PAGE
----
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Europe close: Stock selloff abates

By Alexander Bueso

Date: Wednesday 26 Feb 2020

Europe close: Stock selloff abates

(Sharecast News) - Stocks on the Continent stabilised following another bout of selling in the first half of the session in the wake of warnings from global health officials of the risk of a coronavirus pandemic.
Overnight, the US Centers for Disease Control told Americans that an outbreak in the country was only a matter of time and the World Health Organisation urged countries to make preparations now.

Dr. Bruce Aylward, the head of a joint WHO-Chinese mission, said on Wednesday evening that: "You have to be ready to manage this at a larger scale [...] and it has to be done fast."

All countries must "be ready as if this hits us tomorrow", he added.

Against that backdrop, by the end of trading the benchmark pan-European Stoxx 600 was exactly flat at 404.62, alongside a 0.12% gain for the German Dax to 12,774.88, while the Cac-40 was ahead by 0.09% to 5,684.55.

Italy's FTSE Mibtel meanwhile was 1.44% higher to 23,422.54.

To take note of, the warning from the CDC in Atlanta had not only sent shares on Wall Street sharply lower again on Tuesday, it also pushed yields on 10-year US Treasuries to a record low - even if only by a little.

Office services firm ISS A/S was the worst performer on the Stoxx 600 after posting a 23.2% drop in full-year profits to 1,750m Danish crowns and guiding towards a slowdown in organic sales growth from 7.1% to 4.0%.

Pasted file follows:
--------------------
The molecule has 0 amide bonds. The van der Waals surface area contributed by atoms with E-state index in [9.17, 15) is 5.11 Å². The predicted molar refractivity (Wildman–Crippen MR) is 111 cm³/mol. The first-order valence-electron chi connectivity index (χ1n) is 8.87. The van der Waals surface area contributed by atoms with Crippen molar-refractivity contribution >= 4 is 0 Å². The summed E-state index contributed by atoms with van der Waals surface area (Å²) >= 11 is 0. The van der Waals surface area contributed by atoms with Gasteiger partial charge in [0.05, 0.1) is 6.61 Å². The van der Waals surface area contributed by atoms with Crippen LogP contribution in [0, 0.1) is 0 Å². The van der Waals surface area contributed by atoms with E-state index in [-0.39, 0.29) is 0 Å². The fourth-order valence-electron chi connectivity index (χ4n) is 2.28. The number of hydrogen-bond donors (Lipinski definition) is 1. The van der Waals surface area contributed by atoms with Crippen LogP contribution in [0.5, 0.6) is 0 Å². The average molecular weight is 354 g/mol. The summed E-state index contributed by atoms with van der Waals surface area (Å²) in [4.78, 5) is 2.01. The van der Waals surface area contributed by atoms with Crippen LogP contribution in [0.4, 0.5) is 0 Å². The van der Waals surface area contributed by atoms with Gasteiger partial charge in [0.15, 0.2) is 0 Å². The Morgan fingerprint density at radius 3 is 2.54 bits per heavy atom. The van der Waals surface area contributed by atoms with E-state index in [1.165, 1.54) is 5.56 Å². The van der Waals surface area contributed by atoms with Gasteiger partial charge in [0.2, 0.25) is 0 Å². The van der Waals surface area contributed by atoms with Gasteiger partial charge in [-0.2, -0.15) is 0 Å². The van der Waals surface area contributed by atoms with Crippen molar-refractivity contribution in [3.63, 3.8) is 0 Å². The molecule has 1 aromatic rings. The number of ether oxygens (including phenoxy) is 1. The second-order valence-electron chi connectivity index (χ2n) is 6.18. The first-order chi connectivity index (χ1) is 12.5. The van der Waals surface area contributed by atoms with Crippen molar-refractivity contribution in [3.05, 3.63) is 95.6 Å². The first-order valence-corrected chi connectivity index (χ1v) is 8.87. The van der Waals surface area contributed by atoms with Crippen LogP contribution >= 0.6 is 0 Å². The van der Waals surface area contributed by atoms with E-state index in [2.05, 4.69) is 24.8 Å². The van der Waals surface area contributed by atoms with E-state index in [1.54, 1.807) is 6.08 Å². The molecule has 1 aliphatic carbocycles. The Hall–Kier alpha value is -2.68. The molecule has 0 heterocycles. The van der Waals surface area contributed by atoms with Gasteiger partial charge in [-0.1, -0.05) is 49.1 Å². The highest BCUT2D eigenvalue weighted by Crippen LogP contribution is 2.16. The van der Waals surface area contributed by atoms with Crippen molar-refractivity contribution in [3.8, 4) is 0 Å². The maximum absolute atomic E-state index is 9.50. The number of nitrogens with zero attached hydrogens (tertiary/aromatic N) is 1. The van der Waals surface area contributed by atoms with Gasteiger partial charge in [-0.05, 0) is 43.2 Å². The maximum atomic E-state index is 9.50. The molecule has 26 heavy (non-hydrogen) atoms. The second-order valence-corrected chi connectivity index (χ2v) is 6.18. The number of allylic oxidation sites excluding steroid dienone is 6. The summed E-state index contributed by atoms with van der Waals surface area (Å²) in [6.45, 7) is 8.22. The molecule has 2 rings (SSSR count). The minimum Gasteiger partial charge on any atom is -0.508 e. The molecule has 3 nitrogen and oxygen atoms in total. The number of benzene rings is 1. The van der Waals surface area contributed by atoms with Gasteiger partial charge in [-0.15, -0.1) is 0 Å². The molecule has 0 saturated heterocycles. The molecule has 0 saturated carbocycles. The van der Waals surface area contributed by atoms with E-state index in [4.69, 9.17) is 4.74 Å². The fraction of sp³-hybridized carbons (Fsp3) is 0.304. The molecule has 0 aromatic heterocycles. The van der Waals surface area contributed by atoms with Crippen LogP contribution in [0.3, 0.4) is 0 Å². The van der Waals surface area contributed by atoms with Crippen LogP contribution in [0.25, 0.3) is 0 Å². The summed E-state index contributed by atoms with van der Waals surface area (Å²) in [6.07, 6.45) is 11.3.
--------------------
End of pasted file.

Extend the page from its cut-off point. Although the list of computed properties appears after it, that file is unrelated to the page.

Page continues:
French biotech outfit Biomerieux was right behind despite posting higher full-year sales, operating profits and net income.

Finance Minister Olaf Scholz plans to modify the debt brake provision in the German constitution so that the federal government can assume some of the obligations of heavily indebted municipalities, Die Zeit newspaper reported.

The debt relief plan, proposed by the finance ministry some months ago, would see the federal government assume some of the debts already built up by the municipalities. Currently, however, the constitution sets strict limits on debt accumulation by the government.

Commenting on the correction in stockmarkets around the world, IG chief market analyst, Chris Beauchamp, said: "Against such a backdrop, 2019's concerns about Brexit and trade wars fade into insignificance. The economic impact clearly cannot be contained now to China alone, and both monetary and fiscal stimulus will be needed to help economies recover from this."

As if on cue, German deputy finance minister Olaf Scholz proposed modifying the debt brake provision in the country's constitution so that the federal government could assume some of the obligations of heavily indebted municipalities.

According to China's National Health Commission, the number of new infections in the country had fallen further, from 508 on Tuesday to 406 on Wednesday.

In South Korea meanwhile, the caseload increased by 169 to reach 1,146 and in Italy there were now 320 cases, up from 283 in the day before.

Analysts at ShoreCap said that, whether or not the COVID-19 coronavirus became a full-fledged pandemic would hinge on the virus's behaviour in new countries and the kind of containment measures those countries adopted.


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